Just a year before the liquor bust, a new Chinese resident appears at 1749 Grant. He is J.W. Mang, and given subsequent events, one wonders if this timing is not related.
Mang appears as resident of 1749 Grant from 1916. However, he does not appear in the Names section until 1919 where he is listed as owner of J.W. Mang & Co, a grocery store at 2652 Main. That same year, he ran an ad in the Vancouver Daily World — “Best quality, small profits. Give me a try” — where the grocer was listed at 532 Kingsway. 
During the winter and early spring of 1920, the two houses on Grant Street had been linked by the police to a network of cross-border drug smugglers. It was believed that a building on Columbia Avenue was being used as a storehouse for the drugs. An automobile number plate was tied by surveillance to both the Columbia Avenue and Grant Street addresses. The Grant Street premises had been watched by police for some time before, on the morning of 1st May, a raid took place, the houses were searched, and Mang was arrested.
The raid was led by Vancouver Police Inspector Jackson, along with three other Vancouver officers and an Inspector from each of the Inland Revenue and Customs Departments. One hundred and fifteen tins of No.1 opium, worth about $12,000, was seized along with seven parcels of morphine and cocaine, valued at about $50,000 retail, and several thousand cigarettes; all imported from China. The opium, the largest quantity seized up to that time, was found in the living room of 1761 Grant after Mang, who had the key, let the police into the house.
“In premises at the rear, the detectives found implements for ‘cooking’ crude opium for smoking purposes, and several photos of white girls were also discovered.” 
The name of the putative owner of 1761 Grant, Jim Lem, never came up in the first reports of the raid. Mang claimed that he was merely looking after the house and that the goods had been left there that morning. He appeared at Police Court on May 3 and was remanded until the 7th. 
Before that hearing, the police struck once more. On May 5th they again raided 1761 Grant Street and tore it apart using hammers and axes in their search for more drugs. After removing flooring and paneling they found another $10,000 worth of cocaine, heroin, and opium. The police believed that the new drug haul had been secreted into the house since the raid just four days earlier, “the owners thinking that it would be hardly possible that the officers would visit the premises so soon after the last raid.” The press was alive with claims that a major continent-wide drug smuggling operation had been broken.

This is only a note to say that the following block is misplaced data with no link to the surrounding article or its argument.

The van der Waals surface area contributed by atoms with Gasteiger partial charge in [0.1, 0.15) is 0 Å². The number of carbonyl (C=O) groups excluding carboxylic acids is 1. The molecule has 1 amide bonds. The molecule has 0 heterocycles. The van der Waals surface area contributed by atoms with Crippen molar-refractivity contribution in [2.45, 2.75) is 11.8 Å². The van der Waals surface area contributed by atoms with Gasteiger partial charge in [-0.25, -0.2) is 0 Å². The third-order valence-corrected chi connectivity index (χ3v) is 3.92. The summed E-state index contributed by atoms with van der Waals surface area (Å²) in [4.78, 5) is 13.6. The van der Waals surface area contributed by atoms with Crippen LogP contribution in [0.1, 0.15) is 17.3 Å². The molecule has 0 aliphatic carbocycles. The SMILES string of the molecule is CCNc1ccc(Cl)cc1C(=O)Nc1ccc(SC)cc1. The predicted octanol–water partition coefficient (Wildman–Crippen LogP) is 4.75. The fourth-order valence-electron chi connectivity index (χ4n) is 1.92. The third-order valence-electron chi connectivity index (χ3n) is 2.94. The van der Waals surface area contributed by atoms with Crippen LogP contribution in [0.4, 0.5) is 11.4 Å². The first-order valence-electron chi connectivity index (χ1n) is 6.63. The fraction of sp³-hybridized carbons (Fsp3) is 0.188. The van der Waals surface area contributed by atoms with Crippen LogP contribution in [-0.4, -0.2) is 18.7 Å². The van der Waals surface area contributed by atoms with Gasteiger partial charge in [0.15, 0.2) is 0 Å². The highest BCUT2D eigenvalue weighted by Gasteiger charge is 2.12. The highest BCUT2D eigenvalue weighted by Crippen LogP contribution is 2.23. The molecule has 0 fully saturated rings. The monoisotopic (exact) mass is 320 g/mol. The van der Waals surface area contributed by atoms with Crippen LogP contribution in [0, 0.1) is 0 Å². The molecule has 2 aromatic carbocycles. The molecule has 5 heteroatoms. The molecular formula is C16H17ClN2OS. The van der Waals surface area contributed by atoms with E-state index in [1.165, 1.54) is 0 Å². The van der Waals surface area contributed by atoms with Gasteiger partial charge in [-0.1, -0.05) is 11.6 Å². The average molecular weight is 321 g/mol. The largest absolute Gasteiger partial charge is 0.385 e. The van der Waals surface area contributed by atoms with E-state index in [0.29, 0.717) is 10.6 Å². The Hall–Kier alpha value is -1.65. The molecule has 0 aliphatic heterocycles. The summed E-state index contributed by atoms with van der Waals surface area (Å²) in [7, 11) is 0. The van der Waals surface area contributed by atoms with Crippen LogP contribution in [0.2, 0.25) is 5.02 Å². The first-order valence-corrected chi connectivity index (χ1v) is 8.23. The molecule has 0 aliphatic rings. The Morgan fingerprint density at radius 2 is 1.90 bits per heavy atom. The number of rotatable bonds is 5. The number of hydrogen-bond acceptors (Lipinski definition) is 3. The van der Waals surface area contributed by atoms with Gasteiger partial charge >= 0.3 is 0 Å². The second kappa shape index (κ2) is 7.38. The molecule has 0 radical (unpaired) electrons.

Justice was swift in 1920. On May 10th, less than two weeks after the raid, J.W. Mang was up before Magistrate Shaw. He presented a highly involved story. He claimed the owner of 1761 was his son-in-law who had been visiting China for the past two years. Before leaving for his visit, he had asked his father-in-law to allow a certain Chinese man to come and go in the house. On the Saturday morning an unknown oriental delivered packages of grapefruit which he stored in 1761. Mang claimed to be as surprised as anyone that drugs were found beneath the fruit. Shaw didn’t believe a word of it and sentenced Mang to one year in jail, along with a fine of $500 and costs. He was fined a further $250 for possession of illegal cigarettes. 
Mang was allowed out on $5,000 bail while he appealed the conviction. Mang’s counsel J.A. Russell negotiated a plea on account of Mang’s age, which was 65. It was agreed he would return to China and not return to Vancouver. However, Mang returned to the city in April 1921 and “had no difficulty in passing the immigration authorities.” He is still listed in the Directories at 1740 Grant until 1923, after which time he drops off the map. 
In 1924, the residents of 1749 and 1761 Grant Street are back to being “orientals”. But the reversion to gentility is completed later that decade when all the names associated with the houses are anglo once again.
1749 Grant was demolished in 1940 and replaced. But 1761 Grant is still with us. It has been altered, but is clearly the same house that Creitz was selling back in 1911.
* * * *
These raids and their coverage reveal details of the drug trade in 1920 that are otherwise hard to find. Opium was reported to retail in tins costing $110 per; cocaine was sold at $250 per adulterated ounce; while heroin pills were two for a dollar. I would assume that these are prices to a middleman who would break down the product for sale on the street. 
 Image: Vancouver Daily World, 1911 March 31, p.30; description: Province, 1910 May 4, p.26;
Vancouver Daily World, 1911 March 8, p.28; see also World March 14, p.23 where the price is listed as $3,300 with $600 down;